The Charles W. Morgan in Boston

As I've mentioned, I spent the summer with Dalvero Academy doing a reportage project on the Charles W. Morgan, the world's last wooden whaling ship. I really need to go through all my drawings so I can do a more in-depth blog post about the events, but for now here's a quick one of the Morgan docked at the Charlestown Navy Yard in Boston this past July.

The Charles W. Morgan docked in Boston MA at the Charlestown Navy Yard, July 2014 © Carly Larsson

The Charles W. Morgan docked in Boston MA at the Charlestown Navy Yard, July 2014 © Carly Larsson

My friend Despina just shared her gorgeous drawings of the Morgan's return to Mystic Seaport, CT. Can't wait to share mine from that day - coming soon!   

Inside the Prison Ship Martyr's Monument

The Prison Ship Martyr's Monument is a memorial to the 11,500 American soldiers who died in captivity aboard 16 British prison ships in Wallabout Bay during the American Revolutionary War.  The history of the monument is really quite complex, but I'll try to sum it up. Remains of some of the soldiers who died aboard the ships were initially interred near the Brooklyn Navy Yard (Vinegar Hill) in 1808, but moved and re-interred in 1873 beneath a small monument in what is now Fort Greene Park. Funds were then raised for a larger monument designed by Stanford White. The monument is a granite Doric column 149 ft high, and at the top of the column sits an eight-ton bronze brazier (funeral urn) by the sculptor Adolf Weinman.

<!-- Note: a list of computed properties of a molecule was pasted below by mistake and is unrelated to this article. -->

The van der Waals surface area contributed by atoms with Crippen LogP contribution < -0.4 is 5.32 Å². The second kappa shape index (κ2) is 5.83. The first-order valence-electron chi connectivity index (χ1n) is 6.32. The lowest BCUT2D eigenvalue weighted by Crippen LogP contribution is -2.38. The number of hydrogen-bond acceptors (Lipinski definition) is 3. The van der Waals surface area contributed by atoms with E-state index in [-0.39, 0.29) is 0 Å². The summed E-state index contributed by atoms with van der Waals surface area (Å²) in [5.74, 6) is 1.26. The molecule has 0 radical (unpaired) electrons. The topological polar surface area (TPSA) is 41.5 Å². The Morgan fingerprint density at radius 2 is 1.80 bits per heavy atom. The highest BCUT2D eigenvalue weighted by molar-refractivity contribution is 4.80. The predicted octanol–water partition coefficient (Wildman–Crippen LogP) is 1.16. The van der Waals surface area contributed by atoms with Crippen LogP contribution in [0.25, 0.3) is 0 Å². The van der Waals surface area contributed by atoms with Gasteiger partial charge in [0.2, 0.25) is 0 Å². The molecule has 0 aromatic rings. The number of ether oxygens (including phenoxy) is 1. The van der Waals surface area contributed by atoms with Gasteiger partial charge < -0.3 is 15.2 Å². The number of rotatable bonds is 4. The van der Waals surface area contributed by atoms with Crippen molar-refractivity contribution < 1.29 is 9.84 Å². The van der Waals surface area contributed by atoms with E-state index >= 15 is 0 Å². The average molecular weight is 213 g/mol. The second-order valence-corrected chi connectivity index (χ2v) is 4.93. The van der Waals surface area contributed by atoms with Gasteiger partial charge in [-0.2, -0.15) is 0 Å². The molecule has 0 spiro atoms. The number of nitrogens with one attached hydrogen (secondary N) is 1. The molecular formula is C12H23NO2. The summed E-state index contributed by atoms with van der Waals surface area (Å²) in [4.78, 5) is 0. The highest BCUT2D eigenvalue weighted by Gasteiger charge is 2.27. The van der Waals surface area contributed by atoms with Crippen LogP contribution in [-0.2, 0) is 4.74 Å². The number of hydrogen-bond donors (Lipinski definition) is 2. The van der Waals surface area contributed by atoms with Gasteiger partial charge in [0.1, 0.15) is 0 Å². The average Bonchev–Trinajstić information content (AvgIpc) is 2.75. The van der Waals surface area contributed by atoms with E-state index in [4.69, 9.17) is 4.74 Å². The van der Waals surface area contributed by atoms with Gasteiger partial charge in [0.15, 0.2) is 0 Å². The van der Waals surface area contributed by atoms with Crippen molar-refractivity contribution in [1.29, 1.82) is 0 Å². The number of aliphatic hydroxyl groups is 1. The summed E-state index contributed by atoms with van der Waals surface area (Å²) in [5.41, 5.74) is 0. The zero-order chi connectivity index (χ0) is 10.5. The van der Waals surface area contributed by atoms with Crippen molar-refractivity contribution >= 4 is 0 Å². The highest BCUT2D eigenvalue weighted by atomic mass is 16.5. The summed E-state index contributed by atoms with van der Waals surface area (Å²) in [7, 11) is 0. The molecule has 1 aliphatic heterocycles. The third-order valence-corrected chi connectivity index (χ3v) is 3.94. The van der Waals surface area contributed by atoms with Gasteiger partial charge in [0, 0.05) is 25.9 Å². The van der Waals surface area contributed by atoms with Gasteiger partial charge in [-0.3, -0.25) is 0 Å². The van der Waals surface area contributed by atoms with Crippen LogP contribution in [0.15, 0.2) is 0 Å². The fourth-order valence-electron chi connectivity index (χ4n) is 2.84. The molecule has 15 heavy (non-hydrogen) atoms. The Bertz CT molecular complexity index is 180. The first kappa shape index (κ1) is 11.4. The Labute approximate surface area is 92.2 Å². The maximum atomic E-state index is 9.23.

Inside the Prison Ship Martyr's Monument, looking up © Carly Larsson 2014

Inside the Prison Ship Martyr's Monument, looking up © Carly Larsson 2014

The monument is rarely opened, but last Sunday it was open to the public and I had the opportunity to go inside for a few minutes and do a quick drawing (I got there just as they were closing it up). Apparently there used to be a spiral staircase leading to the top of the monument and visitors could pay to climb up and see the views of Manhattan, but now there's just a rusty ladder that looks like it might crumble if touched lightly. On the concrete floor there is a copper door leading to the crypt below (the crypt was not open).  Unfortunately I was rushed out before I had a chance to draw it. 

View of the monument from outside © Carly Larsson 2014

View of the monument from outside © Carly Larsson 2014

Fort Greene Park actually used to be Fort Putnam under the supervision of General Nathanael Greene during the Revolutionary War (1776) because it is one of the highest points in Brooklyn. It housed six eighteen-pound cannons and was the largest fort on Long Island. The fort was later renamed after Greene.

Brooklyn Botanic Garden

Late post today - deadline tomorrow! Here's a painting I did a couple Sundays ago at the Brooklyn Botanic Garden.